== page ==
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News: A hairdresser caught her thumb in a sliding glass door and drove herself to the emergency room. X-rays were taken, and no fracture was revealed. But when she returned to the hospital 16 days later, it was agreed that she had a displaced fracture of the proximal phalanx of the left thumb. The hairdresser claimed that this resulted in a need for surgery and that she was left with permanent pain and disfigurement, impacting her ability to perform her professional duties and everyday activities. She brought suit against the hospital, radiologist, and emergency room physician. On the first day of trial, the hospital settled for $7,500 and the jury found in favor of the physicians.
Background: On the morning of Dec. 14, the woman, a hairdresser, inadvertently slammed her thumb in a sliding glass door. At the emergency department, X-rays were read as negative by the emergency room physician and radiologist. She was discharged, but returned later that afternoon saying she was still in pain. Repeat X-rays were not ordered. Nor were repeat X-rays ordered when she returned to the emergency department on Dec. 17. It was not until she went back to the emergency department on Dec. 30 that additional X-rays were ordered. Those X-rays revealed that she had sustained a fracture, which was now displaced.
Because the fracture was untreated for 16 days, the injury necessitated corrective surgery and resulted in the plaintiff having permanent pain, disfigurement, and disability, including a restricted range of motion that impacted her ability to perform her professional duties and everyday activities. The defendants denied that the plaintiff was injured in the manner or to the extent alleged. After the hospital settled for $7,500 on the first day of trial, the jury returned a verdict in favor of the defense for the physicians.
What this means to you: There are many factors to consider before determining whether a particular claim merits pursuit, says Stephen Trosty, risk management director at Physicians Assurance Corp., of East Lansing, MI. "Initially, one must assess the legitimacy of a claim so that it can be determined if the claim has substance and represents medical malpractice or is a claim that really does not have a malpractice basis. And, if malpractice is a potential, then the amount of potential damages must be reasonably assessed. These potential costs must be weighted against the cost of trial and potential cost of an adverse verdict. Many factors go into the decision of whether or not to fight or settle any given claim.
"Once the potential for damages is determined, the costs of taking the matter to trial must be evaluated vis-à-vis that estimated potential. This assessment must include the cost of obtaining expert opinions and other requisite witnesses as well as the depositions, interrogatories, witness fees, and attorneys’ fees associated with the procurement of such. This may also entail the assessment of interaction with the media [if necessary] and the potential impact on the physicians on one’s medical staff [including the time, and mental and emotional impact]. For instance, if the belief is that there is no liability but you must admit some liability and guilt to settle the nuisance claim, one should determine the potential impact on malpractice insurance rates and the potential need to report to the National Practitioner Data Bank those persons who should be reported. These are not easy decisions for risk managers to make," adds Trosty.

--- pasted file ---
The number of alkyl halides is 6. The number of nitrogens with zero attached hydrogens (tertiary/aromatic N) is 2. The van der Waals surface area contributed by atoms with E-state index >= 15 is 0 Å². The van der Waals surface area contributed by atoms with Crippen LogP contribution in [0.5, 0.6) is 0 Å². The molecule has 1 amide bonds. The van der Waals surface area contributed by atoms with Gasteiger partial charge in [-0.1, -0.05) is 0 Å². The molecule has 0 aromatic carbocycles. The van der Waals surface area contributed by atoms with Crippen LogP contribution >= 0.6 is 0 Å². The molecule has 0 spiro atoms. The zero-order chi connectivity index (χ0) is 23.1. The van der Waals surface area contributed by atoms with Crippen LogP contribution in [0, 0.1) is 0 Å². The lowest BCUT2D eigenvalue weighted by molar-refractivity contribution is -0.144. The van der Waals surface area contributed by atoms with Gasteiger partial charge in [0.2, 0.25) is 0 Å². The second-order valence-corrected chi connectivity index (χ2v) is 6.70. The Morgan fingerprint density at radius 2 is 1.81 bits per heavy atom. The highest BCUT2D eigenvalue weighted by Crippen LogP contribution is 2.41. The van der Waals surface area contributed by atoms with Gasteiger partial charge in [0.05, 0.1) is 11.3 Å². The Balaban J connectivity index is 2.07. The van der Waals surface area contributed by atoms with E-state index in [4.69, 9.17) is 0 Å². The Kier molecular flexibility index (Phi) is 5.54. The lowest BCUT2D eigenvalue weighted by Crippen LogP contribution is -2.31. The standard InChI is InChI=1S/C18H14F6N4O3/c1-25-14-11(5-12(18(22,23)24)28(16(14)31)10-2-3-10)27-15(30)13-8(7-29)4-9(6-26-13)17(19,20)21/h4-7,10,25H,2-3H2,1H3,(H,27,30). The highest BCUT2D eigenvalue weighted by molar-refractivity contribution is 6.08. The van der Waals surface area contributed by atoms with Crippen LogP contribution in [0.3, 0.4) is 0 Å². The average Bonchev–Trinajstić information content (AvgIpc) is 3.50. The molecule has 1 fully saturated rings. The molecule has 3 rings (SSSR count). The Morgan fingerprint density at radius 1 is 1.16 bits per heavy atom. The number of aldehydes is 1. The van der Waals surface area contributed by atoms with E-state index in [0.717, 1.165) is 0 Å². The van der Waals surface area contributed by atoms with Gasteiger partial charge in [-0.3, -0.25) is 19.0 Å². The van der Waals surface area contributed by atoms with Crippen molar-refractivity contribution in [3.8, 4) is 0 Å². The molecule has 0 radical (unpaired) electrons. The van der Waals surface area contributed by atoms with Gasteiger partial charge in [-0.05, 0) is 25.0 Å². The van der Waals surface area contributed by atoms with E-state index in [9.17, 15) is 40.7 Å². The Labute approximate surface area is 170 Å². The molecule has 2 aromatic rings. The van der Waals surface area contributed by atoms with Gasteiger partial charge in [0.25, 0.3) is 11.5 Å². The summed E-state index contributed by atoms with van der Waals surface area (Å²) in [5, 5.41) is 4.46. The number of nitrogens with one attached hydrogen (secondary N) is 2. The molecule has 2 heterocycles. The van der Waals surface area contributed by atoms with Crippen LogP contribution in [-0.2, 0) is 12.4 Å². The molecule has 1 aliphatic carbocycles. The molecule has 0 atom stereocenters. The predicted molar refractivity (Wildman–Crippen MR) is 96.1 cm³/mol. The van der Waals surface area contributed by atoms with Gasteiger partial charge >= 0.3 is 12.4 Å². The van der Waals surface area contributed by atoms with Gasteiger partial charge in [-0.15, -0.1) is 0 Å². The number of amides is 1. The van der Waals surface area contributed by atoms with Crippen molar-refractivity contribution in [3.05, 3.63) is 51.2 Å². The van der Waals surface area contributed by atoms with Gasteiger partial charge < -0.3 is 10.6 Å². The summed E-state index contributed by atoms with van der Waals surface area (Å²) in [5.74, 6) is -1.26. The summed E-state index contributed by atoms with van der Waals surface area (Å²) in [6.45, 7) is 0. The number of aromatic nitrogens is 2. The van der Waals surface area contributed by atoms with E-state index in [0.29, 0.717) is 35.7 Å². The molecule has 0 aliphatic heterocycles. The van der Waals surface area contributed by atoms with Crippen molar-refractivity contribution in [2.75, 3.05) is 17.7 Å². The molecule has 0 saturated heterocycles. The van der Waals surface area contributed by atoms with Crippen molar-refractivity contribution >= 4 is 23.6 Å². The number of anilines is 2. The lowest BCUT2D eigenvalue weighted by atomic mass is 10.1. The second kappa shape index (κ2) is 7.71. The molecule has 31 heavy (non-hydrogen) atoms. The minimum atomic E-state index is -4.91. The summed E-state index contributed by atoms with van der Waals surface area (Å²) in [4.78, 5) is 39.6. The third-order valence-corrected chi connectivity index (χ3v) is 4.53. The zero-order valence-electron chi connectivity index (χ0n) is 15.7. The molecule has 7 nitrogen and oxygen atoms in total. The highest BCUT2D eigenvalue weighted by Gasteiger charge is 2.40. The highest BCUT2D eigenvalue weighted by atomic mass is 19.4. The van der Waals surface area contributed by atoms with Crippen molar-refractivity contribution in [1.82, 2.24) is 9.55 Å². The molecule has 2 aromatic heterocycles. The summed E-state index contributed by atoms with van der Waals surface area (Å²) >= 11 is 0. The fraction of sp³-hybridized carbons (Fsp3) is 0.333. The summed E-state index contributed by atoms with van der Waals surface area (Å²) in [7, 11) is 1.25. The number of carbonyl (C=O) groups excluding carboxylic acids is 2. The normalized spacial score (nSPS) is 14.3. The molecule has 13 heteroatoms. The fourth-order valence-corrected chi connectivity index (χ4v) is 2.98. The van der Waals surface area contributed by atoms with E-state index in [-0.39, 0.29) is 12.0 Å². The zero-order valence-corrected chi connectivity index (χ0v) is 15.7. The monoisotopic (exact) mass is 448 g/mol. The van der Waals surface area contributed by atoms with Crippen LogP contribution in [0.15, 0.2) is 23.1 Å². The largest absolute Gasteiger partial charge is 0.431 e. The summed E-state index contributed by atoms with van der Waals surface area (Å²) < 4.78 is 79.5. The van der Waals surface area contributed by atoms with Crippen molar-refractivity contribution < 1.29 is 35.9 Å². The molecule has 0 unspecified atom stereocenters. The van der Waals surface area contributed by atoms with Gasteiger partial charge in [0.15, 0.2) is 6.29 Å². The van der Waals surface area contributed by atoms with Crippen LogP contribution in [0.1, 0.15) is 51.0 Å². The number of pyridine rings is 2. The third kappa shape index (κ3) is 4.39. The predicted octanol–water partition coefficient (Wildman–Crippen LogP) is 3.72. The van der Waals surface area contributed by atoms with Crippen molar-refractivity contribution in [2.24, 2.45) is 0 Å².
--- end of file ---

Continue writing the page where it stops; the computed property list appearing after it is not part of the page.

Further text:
"Furthermore, if too many nuisance claims are settled, then the facility and/or associated physicians run the risk of gaining a reputation for being too willing to settle claims and be deemed unwilling to go trial and fight the good fight before a jury. The risk in settling is that additional nuisance suits may be brought against you and the case material becomes weaker over time in the hopes of easy money for the plaintiff," notes Trosty.
"In addition, the risk manager must determine the strength of their legal counsel and their reputation in the local legal community. One does not want to seem too willing to settle because their team is not able to win at trial or seemingly afraid to take legitimate issues before a jury. Settling a nuisance claim should be considered in the context of the whole matter, including counsel," adds Trosty.
"The status and demeanor of the plaintiff as well as defendants must also be considered. There are some plaintiffs more sympathetic to juries than other. They may compel stories that are more likely than not to appeal to any jurist sensitivities and these too must be taken into account. On a related note, the jurisdiction in which the matter is to be considered must be taken into consideration. For instance, if the economy is in a downturn and jobs are tight, the potential loss of employment for the plaintiff might become a factor underlying the juror’s mind. Further, the strength or weakness of your defendant might also play a pivotal role in the determination to go forward or to settle. If you clearly are going to have difficulties with the defendants, then settlement may be an option," he states.
"Bottom line: The decision to stay and fight or settle a claim involves evaluation of the many facets and nuances of the case. No two claim situations are alike, and each factor must be weighed individually before a final decision can be reached. In this particular instance, the factors lead to settlement, and even in light of the favorable defense decision for the physicians, one must assume that settling for $7,500 was the best decision for the hospital," concludes Trosty.
• Carmela Lisa Freedman vs. Emergency Physicians Group Ltd., Dr. William Graffeo, Dr. Robert Broadhead, Dr. Reza Parsavand, and Highland Park Hospital, Lake County (IL) Circuit Court, Case No. 98L-814.